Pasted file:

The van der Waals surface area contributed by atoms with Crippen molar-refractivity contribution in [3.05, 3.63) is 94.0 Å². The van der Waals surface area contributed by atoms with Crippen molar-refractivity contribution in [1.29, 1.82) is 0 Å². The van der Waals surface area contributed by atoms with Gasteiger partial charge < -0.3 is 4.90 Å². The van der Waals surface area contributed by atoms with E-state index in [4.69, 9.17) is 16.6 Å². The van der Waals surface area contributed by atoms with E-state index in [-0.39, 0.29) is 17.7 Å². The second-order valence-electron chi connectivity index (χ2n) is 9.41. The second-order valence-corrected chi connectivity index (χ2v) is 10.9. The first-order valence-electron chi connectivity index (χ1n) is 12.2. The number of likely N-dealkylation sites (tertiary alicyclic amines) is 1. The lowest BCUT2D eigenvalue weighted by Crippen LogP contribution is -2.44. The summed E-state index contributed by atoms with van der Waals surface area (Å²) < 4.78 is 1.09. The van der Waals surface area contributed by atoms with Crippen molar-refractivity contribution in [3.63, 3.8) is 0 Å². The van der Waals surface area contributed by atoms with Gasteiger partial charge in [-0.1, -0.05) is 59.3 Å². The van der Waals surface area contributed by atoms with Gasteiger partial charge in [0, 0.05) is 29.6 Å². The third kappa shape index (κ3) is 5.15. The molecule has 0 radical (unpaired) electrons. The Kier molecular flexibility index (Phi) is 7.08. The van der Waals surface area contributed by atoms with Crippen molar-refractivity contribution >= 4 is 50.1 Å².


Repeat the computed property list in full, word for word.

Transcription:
The van der Waals surface area contributed by atoms with Crippen molar-refractivity contribution in [3.05, 3.63) is 94.0 Å². The van der Waals surface area contributed by atoms with Crippen molar-refractivity contribution in [1.29, 1.82) is 0 Å². The van der Waals surface area contributed by atoms with Gasteiger partial charge < -0.3 is 4.90 Å². The van der Waals surface area contributed by atoms with E-state index in [4.69, 9.17) is 16.6 Å². The van der Waals surface area contributed by atoms with E-state index in [-0.39, 0.29) is 17.7 Å². The second-order valence-electron chi connectivity index (χ2n) is 9.41. The second-order valence-corrected chi connectivity index (χ2v) is 10.9. The first-order valence-electron chi connectivity index (χ1n) is 12.2. The number of likely N-dealkylation sites (tertiary alicyclic amines) is 1. The lowest BCUT2D eigenvalue weighted by Crippen LogP contribution is -2.44. The summed E-state index contributed by atoms with van der Waals surface area (Å²) < 4.78 is 1.09. The van der Waals surface area contributed by atoms with Crippen molar-refractivity contribution in [3.63, 3.8) is 0 Å². The van der Waals surface area contributed by atoms with Gasteiger partial charge in [-0.1, -0.05) is 59.3 Å². The van der Waals surface area contributed by atoms with Gasteiger partial charge in [0, 0.05) is 29.6 Å². The third kappa shape index (κ3) is 5.15. The molecule has 0 radical (unpaired) electrons. The Kier molecular flexibility index (Phi) is 7.08. The van der Waals surface area contributed by atoms with Crippen molar-refractivity contribution >= 4 is 50.1 Å².